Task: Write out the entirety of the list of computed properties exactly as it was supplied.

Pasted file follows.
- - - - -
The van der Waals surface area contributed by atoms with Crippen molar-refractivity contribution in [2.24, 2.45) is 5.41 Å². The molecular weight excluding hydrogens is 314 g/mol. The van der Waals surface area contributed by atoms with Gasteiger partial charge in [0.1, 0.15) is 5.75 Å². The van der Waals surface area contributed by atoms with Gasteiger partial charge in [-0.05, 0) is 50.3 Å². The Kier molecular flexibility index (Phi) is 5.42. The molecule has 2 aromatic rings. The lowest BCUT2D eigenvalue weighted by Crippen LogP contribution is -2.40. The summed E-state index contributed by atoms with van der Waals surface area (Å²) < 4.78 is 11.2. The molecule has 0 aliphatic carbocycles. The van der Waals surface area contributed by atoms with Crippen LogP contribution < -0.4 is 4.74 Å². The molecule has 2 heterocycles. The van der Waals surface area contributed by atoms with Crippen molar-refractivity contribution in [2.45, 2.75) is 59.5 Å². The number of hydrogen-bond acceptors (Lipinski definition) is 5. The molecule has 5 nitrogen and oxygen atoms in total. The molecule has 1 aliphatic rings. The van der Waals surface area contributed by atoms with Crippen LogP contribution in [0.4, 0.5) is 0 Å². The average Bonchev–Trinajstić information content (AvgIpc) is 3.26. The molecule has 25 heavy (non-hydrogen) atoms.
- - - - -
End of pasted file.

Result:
The van der Waals surface area contributed by atoms with Crippen molar-refractivity contribution in [2.24, 2.45) is 5.41 Å². The molecular weight excluding hydrogens is 314 g/mol. The van der Waals surface area contributed by atoms with Gasteiger partial charge in [0.1, 0.15) is 5.75 Å². The van der Waals surface area contributed by atoms with Gasteiger partial charge in [-0.05, 0) is 50.3 Å². The Kier molecular flexibility index (Phi) is 5.42. The molecule has 2 aromatic rings. The lowest BCUT2D eigenvalue weighted by Crippen LogP contribution is -2.40. The summed E-state index contributed by atoms with van der Waals surface area (Å²) < 4.78 is 11.2. The molecule has 0 aliphatic carbocycles. The van der Waals surface area contributed by atoms with Crippen LogP contribution < -0.4 is 4.74 Å². The molecule has 2 heterocycles. The van der Waals surface area contributed by atoms with Crippen molar-refractivity contribution in [2.45, 2.75) is 59.5 Å². The number of hydrogen-bond acceptors (Lipinski definition) is 5. The molecule has 5 nitrogen and oxygen atoms in total. The molecule has 1 aliphatic rings. The van der Waals surface area contributed by atoms with Crippen LogP contribution in [0.4, 0.5) is 0 Å². The average Bonchev–Trinajstić information content (AvgIpc) is 3.26. The molecule has 25 heavy (non-hydrogen) atoms.